Gunmen killed two Pakistani policemen and injured five other people Friday outside the U.S. Consulate in the port city of Karachi as a senior American diplomat was in the country trying to win support for a war on Iraq.
The two attackers fled, but one was arrested later, Deputy Police Chief Tariq Jamil told reporters. Last June, a suicide car bomber struck at the consulate, killing 11 Pakistanis besides himself. Members of the banned Harkat-ul-Moujahedeen, a longtime ally of Osama bin Laden's Al Qaeda network, are on trial in that attack.
Friday's shooting at a guard post outside the consulate occurred as U.S. Assistant Secretary of State Christina Rocca was in Pakistan's capital, Islamabad, urging President Pervez Musharraf to back military action against Iraq.
Pakistan, a predominantly Muslim nation allied with Washington in the U.S.-declared war on terrorism, is one of 10 nonpermanent members of the U.N. Security Council and is seen as a crucial swing vote on a new resolution to disarm Iraq. Washington wants Pakistan's vote to counter the widespread view among Muslims, including many Pakistanis, that a war with Iraq would be an attack on Islam.
A senior Interior Ministry official said Musharraf approved special security measures in January to deal with any unrest over a war in Iraq and said the government doesn't expect a serious backlash if it supports the United States. This week, Pakistani diplomats at the United Nations indicated that the country was leaning toward voting with the U.S. in the Security Council.
The Foreign Ministry said Friday that the government hasn't decided how it will vote.
"Pakistan will take a decision on the new resolution on Iraq at the U.N. Security Council on the basis of principles and has not signaled to anyone in support or against the resolution," Tariq Usman Haider, an official in the Foreign Ministry, told reporters in Islamabad.
He said Pakistan was studying the resolution as well as a proposal by France and Germany to give U.N. inspectors until at least this summer to continue their search in Iraq for any banned weapons.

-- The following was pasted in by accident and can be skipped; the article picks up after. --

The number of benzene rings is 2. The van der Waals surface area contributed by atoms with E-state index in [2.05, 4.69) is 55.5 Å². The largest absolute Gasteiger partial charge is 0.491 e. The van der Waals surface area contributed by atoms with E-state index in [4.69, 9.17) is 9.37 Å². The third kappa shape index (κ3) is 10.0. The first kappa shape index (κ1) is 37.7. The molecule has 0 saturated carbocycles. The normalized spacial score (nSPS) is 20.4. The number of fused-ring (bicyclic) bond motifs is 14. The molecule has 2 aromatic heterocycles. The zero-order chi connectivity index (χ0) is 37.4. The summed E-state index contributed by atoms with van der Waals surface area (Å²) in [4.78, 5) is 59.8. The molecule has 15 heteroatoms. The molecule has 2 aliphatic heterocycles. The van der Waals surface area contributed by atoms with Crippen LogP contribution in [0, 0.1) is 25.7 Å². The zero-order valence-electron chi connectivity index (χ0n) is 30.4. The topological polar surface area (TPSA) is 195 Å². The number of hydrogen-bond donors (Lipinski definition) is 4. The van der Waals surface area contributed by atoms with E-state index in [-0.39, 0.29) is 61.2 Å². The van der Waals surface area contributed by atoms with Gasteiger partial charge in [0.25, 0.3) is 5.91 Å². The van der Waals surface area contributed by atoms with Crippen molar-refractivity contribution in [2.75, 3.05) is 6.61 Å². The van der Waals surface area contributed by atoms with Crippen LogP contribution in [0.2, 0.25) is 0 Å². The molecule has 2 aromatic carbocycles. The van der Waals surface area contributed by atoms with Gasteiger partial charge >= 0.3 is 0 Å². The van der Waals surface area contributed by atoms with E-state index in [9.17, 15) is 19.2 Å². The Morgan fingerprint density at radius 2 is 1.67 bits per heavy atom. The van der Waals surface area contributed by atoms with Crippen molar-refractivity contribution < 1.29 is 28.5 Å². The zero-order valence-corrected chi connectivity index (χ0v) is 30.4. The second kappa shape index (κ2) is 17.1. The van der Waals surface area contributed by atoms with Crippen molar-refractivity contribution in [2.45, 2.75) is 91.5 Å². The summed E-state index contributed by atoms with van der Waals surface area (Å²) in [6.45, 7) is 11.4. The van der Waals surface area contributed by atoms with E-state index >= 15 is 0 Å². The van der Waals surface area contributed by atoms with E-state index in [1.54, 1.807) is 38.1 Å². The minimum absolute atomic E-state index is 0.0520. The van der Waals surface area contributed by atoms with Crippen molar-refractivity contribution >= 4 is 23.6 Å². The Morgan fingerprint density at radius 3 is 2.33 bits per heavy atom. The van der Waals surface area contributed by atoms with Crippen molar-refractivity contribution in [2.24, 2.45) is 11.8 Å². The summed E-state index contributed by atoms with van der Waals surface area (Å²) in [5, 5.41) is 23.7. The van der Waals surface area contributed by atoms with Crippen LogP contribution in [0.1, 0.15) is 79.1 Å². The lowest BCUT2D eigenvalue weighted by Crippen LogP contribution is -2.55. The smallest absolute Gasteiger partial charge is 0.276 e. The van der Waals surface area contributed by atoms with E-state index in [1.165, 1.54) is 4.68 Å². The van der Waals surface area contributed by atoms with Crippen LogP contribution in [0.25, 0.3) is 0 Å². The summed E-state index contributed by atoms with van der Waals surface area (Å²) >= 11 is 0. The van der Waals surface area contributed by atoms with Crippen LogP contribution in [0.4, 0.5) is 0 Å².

An Iraqi envoy met Musharraf on Friday in Islamabad, and in the meeting the president "underlined Iraq's responsibility for complete and immediate verifiable disarmament," according to an official statement.
After meeting with Foreign Ministry officials, Rocca also held talks with Musharraf, an army general who seized power in a 1999 coup. He is in a difficult position on the Iraq issue: He is the leader of the only Muslim nation that is a declared nuclear power, and he is fighting to control Islamic extremism.
Many Pakistanis wonder if, as a nuclear-armed country still rife with terrorist cells, they may be on the list of those to be dealt with after Iraq.
Musharraf's government is also facing increasing criticism from U.S. forces in neighboring Afghanistan. They complain that Pakistan is still a sanctuary for Al Qaeda and fighters from the deposed Taliban regime and question privately whether Musharraf is really committed to stopping them.
A senior government official said Pakistan is expecting some favors from the U.S. before it agrees to vote for the new resolution on Iraq. Pakistan also has the option of abstaining, which could undermine Washington's effort to show broad support for a war on Iraq.
As an example of Islamabad's negotiating tack, the Pakistani official pointed to Turkey, a predominantly Muslim nation that has demanded billions of dollars in grants and low-interest loans in exchange for its support on the war.
"We expect a deal -- though a little less than what Turkey is demanding," said the official, who spoke on condition of anonymity. "Some debt write-offs, grants, resumption of military aid to Islamabad and, above all, agreement with the U.S. not to back India on Kashmir would certainly ensure a 'yes' vote from Pakistan."
The dispute over the Himalayan territory of Kashmir, which most Pakistanis think India is occupying illegally, is central to this country's politics. Since the latter years of the Clinton administration, Pakistan has been worried by what it sees as Washington's tilt in favor of India.
Special correspondent Zaidi reported from Islamabad and staff writer Watson from New Delhi.